As far as evolving beyond Flash, sure, that's likely to happen. But the things that Flash allows you to do, like delivering content in many different forms, and being creative with display elements (like tweens, animations, text, video, etc), are likely to be skills you carry with you wherever you go.

I had to look up the acronym OT. I think you mean "off topic." The social aspects here are not that strong, I guess, but that's like most of the Internet. There are real people behind the usernames, though.

Barna Biro
I appreciate your thoughtful and honest reply too.

Sorry, but I don't classify people the way you do. If someone doesn't know much about programming, it doesn't necessarily follow that they are incompetent in other ways too. I see you qualified it by "many times" but still... someone has to go pretty darned far before I will label them an "offensive human being." As aggravating as it can be for people to ask the same questions over and over without searching up the answers, I am sure they are not colluding with one another, even though it might seem like it. So I try to remember that and not lash out at any one person. The aggravation can accumulate, but it isn't any one person's fault.

Also, a lot of times you can tell that someone's first language is not English. I try to remind myself that these people are not necessarily stupid, even though it looks like they can't even compose a coherent post. How are they going to write a computer program?

But even newbies sometimes come up with some incredibly imaginative suggestions and questions. Someone might not know the language, but that doesn't mean their imagination is stunted. They might have some fantastic ideas, but just not have the slightest idea how to make them happen. And those of us with some knowhow often censor out our good ideas because we immediately get all hung up on the "how to."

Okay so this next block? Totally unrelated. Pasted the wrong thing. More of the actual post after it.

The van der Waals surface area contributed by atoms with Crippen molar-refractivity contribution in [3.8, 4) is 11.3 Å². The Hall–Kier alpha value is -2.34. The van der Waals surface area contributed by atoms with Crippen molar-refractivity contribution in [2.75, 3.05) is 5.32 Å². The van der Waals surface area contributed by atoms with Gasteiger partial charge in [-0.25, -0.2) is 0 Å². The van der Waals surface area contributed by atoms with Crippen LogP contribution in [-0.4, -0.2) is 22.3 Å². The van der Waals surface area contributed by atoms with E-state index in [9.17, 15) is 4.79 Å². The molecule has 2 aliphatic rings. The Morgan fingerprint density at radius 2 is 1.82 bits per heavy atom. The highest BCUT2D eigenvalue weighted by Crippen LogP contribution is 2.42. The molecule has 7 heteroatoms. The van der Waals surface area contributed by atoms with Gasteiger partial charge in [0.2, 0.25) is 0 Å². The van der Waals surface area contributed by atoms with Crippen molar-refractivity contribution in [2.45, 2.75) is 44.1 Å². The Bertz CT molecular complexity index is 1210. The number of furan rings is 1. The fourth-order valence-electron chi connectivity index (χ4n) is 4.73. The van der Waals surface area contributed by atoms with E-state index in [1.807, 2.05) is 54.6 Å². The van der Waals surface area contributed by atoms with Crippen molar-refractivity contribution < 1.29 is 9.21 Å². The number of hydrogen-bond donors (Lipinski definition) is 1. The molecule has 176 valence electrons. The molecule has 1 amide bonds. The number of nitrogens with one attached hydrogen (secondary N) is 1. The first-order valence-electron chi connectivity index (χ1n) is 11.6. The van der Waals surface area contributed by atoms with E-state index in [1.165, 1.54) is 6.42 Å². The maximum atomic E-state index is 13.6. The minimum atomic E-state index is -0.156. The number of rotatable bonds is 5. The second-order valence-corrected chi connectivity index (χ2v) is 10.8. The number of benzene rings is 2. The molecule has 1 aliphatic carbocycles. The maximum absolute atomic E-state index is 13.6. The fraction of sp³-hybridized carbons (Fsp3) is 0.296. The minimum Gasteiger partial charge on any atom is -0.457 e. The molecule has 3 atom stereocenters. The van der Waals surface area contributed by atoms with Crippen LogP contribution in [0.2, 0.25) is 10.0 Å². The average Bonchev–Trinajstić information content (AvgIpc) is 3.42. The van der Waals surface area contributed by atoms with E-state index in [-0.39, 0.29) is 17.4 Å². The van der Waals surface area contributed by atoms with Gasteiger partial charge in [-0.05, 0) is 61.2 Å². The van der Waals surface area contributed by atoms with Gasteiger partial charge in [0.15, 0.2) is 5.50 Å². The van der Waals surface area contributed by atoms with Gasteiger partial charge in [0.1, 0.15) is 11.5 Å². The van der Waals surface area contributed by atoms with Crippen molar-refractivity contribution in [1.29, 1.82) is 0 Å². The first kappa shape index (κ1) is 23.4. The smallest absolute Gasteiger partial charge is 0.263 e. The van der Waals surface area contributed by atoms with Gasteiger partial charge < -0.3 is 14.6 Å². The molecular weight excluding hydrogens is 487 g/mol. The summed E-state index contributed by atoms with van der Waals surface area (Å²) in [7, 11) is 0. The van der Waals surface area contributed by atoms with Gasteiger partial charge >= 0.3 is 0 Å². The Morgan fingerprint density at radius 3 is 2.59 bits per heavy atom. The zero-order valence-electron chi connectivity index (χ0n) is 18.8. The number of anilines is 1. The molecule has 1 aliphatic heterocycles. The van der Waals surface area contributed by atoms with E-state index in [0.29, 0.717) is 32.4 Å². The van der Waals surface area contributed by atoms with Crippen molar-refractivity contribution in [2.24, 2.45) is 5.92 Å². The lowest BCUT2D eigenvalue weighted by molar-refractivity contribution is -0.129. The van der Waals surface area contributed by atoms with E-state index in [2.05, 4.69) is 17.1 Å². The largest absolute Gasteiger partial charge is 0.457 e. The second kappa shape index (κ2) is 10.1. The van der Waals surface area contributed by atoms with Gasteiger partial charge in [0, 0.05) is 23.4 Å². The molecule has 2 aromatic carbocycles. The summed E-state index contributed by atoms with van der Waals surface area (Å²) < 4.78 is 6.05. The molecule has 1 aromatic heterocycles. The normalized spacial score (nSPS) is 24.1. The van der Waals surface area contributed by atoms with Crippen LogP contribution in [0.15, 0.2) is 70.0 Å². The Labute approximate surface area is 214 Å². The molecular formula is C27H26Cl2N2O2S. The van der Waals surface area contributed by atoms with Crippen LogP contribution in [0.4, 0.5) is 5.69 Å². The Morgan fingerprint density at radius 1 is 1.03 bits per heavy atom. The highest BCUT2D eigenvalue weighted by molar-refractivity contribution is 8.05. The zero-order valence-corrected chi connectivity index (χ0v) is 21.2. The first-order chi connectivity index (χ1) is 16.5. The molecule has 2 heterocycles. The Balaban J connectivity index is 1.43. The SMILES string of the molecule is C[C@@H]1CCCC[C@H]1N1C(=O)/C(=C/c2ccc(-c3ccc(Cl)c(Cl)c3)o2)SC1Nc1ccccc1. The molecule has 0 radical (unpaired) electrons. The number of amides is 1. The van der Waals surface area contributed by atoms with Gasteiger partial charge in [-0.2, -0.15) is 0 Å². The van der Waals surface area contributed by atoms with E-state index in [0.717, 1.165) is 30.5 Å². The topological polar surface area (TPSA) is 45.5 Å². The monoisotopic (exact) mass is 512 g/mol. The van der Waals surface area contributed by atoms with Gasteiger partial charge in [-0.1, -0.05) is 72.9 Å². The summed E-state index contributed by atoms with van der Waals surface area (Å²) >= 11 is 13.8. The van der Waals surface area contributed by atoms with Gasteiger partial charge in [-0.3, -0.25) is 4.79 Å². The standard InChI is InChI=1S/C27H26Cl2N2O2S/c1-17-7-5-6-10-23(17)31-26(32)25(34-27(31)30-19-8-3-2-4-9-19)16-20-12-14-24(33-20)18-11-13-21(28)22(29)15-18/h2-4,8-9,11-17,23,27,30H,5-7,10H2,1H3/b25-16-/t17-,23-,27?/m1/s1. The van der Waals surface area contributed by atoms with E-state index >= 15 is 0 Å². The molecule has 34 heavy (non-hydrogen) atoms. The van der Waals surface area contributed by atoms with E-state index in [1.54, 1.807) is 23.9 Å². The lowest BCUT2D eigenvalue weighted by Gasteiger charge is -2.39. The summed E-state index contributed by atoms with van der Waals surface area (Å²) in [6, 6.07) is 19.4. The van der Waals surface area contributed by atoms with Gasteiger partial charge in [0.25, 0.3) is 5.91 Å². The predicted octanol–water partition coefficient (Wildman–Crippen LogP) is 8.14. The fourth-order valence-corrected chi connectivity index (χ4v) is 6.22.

I have often thought we need some kind of "top ten" or even "top twenty" list of mistakes newbies make, along with the standard answers. Things like declaring a variable inside a function and then trying to use it elsewhere. Or declaring a tween variable inside a function and wondering why the tween behaves erratically. There are many more that I can't think of right now, but if we had such a thing, we could tell new users "look here first."

I thought you had a good point about the lack of more advanced discussion here. The "best practices" forum seems way underused to me compared to the AS3 forum.

Also, I sometimes wonder if it is not really a good thing to continually read bad code, and try to see where it went wrong. It is probably better for one's own advancement to read good code, and try to emulate it. Unfortunately, this forum is not usually a good place to read good code. You can't even get people to format it using the AS tags. I rarely help out with posts where the code isn't formatted, because to me it's unreadable. I have to paste it into Flash and format it if I am going to help. I will only do that if the idea intrigues me enough.

ASWC
I know you help out a lot here, I have seen it. And I appreciate your tutorials and the effort you put into them. I know what you mean about moving on with your code setup, and the way we did things ten years ago. I find myself rarely answering an AS2 question, for example. I have kind of moved on from mostly coding on the timeline and keeping everything in the fla file, to working with FlashDevelop, writing classes, and usually setting up and thinking in terms of projects (and folders) instead of the small experimental files I used to crank out.
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Old 03-12-2012, 09:21 AM   #8
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@Mazoonist: Sorry, I think I did not express myself correctly. I did not want to say that I categorize people as incompetent and aggressive just because they repeat questions that have already been answered. I categorize people as such after I kindly try to point them into a direction ( by giving links to articles, examples, tutorials, etc. or by simply telling them to perform a simple search on the forum because the question has been answered quite a few times before ) and then they come back really offended that I was actually 'naive' enough to expect that they are willing to put any effort into solving their problem... and that their problems is URGENT and how do I dare replying without providing a complete solution instead of asking them to learn something ( since many times that is the only thing they consider as "help" ).